Database Geek of the Week: Bill Bach

Bill Bach, whose company, Goldstar Software, is perhaps the leading source for training and support for users of Btrieve and Pervasive databases.

An interview with Bill Bach

by Douglas Reilly

As I have admitted before, I am a reformed Btrieve developer. Actually, I was a Btrieve geek. I wrote articles in Dr. Dobb’s about Btrieve file internals, I was the Inside Btrieve columnist for the Btrieve Developer’s Journal, and I made a reasonably good living selling a couple of Btrieve utilities as shareware. As recently as six months ago, I sold another copy of one of the DOS-based Btrieve utilities.

Because of this early passion for Btrieve, I was excited to interview Bill Bach, whose company, Goldstar Software, is perhaps the leading source for training and support for users of Btrieve and Pervasive databases.

The following questions were asked and answered via email.

Doug: I always thought of you as a DBA/database support type of person who specialized in Pervasive SQL. Are you a non-developer?

Bill: Not at all. I’ve been developing applications since the Btrieve 5.x and NetWare SQL 2.11 days, and continue to do so today.

Doug: How did you get involved with training and support of Btrieve and Pervasive databases?

Bill: After doing database development the old-fashioned way, via flat files, on the Apple II product line-my IIgs is still running today-and later on the PC, I started developing applications using Btrieve 5.x and NetWare SQL 2.11. Then I moved to 6.10/6.15 and Scalable SQL 3.01, and then to Pervasive.SQL.

Over the years I wrote new code, debugged existing code, installed software at customer sites, and provided phone support. I also presented training courses that covered databases and database applications, as well as the operating systems, which, in the early days, were NetWare 3.11 and DOS, but later Win3.1 and above.

I really enjoy working on puzzles and troubleshooting problems, and I even enjoy getting down to the bits and bytes inside the database. I also like assembly language programming, strangely enough.

In 1977, my wife convinced me to quit my job as a manager and we incorporated Goldstar Software Inc. to provide full-time database support to companies around the country. I’m now having a lot of fun, doing what I enjoy-solving puzzles-and it doesn’t seem like quite so much work anymore.

Shortly after starting Goldstar, I became a training partner with Pervasive Software to provide their classes to my customers. Pervasive’s first class was on Btrieve software development, but I already knew that the real market demand was for a course based on supporting the product, so I started writing my own.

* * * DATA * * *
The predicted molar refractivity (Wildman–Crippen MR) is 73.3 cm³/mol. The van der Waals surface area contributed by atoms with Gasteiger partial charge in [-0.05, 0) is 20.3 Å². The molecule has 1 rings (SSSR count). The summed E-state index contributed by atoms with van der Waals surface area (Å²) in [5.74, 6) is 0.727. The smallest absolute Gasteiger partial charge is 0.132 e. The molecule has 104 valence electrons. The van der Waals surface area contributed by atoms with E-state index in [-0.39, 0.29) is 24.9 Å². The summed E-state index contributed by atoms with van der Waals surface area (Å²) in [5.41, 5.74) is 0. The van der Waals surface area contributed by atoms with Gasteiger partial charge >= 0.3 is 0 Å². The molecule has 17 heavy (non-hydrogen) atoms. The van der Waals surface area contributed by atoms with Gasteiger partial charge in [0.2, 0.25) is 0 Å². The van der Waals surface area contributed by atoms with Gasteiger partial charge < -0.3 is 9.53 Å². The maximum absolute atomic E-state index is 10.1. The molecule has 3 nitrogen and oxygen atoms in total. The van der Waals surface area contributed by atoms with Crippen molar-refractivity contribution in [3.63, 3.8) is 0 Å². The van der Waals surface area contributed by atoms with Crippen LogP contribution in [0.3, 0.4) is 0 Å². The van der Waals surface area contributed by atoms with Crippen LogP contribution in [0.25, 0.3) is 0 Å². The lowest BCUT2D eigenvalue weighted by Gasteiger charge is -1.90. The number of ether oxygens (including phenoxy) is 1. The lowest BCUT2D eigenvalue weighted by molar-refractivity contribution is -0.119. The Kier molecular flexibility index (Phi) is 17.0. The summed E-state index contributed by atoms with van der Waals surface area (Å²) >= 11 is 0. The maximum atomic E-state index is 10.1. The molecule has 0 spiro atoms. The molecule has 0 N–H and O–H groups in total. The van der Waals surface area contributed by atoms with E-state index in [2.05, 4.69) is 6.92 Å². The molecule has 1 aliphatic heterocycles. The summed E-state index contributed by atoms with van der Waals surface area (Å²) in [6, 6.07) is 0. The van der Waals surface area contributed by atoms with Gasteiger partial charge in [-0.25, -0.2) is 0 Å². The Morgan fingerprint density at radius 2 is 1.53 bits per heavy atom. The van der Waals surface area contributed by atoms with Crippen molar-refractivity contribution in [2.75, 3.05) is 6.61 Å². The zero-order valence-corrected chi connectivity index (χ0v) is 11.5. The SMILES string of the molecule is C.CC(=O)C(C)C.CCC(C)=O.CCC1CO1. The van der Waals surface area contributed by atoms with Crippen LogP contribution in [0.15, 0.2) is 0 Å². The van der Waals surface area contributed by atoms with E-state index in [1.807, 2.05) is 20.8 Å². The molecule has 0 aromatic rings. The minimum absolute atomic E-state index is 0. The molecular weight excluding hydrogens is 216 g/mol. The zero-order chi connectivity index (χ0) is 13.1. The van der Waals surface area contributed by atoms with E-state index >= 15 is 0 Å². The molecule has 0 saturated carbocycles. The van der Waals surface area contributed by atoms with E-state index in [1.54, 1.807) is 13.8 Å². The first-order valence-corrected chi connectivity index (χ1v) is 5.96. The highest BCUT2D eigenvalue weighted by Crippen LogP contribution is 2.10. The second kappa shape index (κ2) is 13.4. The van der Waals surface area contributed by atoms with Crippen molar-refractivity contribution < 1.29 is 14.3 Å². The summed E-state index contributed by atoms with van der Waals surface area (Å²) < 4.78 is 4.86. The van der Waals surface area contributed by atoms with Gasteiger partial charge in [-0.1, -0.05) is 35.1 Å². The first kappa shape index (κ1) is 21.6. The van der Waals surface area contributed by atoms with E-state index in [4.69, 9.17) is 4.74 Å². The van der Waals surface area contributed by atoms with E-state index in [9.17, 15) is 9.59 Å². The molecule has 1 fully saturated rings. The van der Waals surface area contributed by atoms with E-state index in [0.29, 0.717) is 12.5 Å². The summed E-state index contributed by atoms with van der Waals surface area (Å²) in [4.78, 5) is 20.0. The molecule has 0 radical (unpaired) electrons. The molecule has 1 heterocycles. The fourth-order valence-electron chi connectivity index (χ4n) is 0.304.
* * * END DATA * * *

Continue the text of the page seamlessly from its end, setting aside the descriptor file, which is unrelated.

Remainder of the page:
In 1998, I taught our first Btrieve 6.15 service and support course in Chicago. We’ve been doing them ever since, with upgrades to the training materials for Pervasive.SQL 7, 2000i, V8 and now Pervasive PSQL v9.

We’re now the largest Pervasive reseller in the U.S. by volume. We have customers in every state except Rhode Island, a majority of Canadian provinces, several U.S. territories and numerous countries.

Doug: Describe the relationship between Pervasive SQL and the underlying Btrieve files.

Bill: The core Btrieve engine still exists inside Pervasive.SQL. It provides extremely efficient, high-speed data access that can’t be beat by any other access method. What Pervasive did was add relational capabilities-the SQL engine-to the product and sell them together, providing developers with the performance and flexibility of Btrieve, while allowing them access to data from any ODBC application. It’s a best-of-both-worlds situation.

Doug: One of the interesting parts of working with Btrieve and Pervasive SQL is that the underlying implementation details are more apparent than with many other database systems. Do you see that as a benefit or a pitfall?

Bill: It’s both. Having transparency means that developers can do exactly what they want to do with the database. But since the database files are visible, they can be edited with Wordpad, which trashes the data inside. I think the benefits win out, though, since a savvy developer will always find ways to make the database work for him or her.

Doug: Did you work with any other database systems?

Bill: I did some support work with Progress and SQLServer for a short time, but my development work has always been on Pervasive.SQL.

Doug: I am a big fan of doing database work as close to the data as possible. Early on, I tried to use Pervasive SQL to do the same sorts of things I do today in Microsoft SQL Server stored procedures. To say that the system was not a success is putting it mildly. How have you found using Pervasive SQL stored procedures?

Bill: I like them. I agree that early releases needed lots of help, but newer versions are stable, and you can actually create stored procedure code that runs many times faster than corresponding Btrieve or even interactive SQL statements! I habitually use stored procedures to help customers write database clean-up code, deleting old records, finding incorrect duplicate records and such. One time, I took a long-running process that went through six million records and worked it into a stored procedure for the client. The original process ran in two to three hours, but the stored procedure ran in less than five minutes.

This type of performance boost can be obvious when you examine how the database application uses the network. A simple Btrieve database read takes, on a decent system, less than 100 microseconds (0.1ms). Read 10,000 records for a process and you have a response time of one second. But do this same process over a slow network link-with a network latency time of only 20ms-and that same process now takes 200 seconds to complete! It gets even worse for wireless and long-haul networks.

Using SQL queries or a stored procedure can help eliminate the round-trip data transfers, providing markedly faster response time for an app over a high-latency network. This is why I also use network analyzers heavily in my support work: You can easily pinpoint the cause of most problems with a tool like that.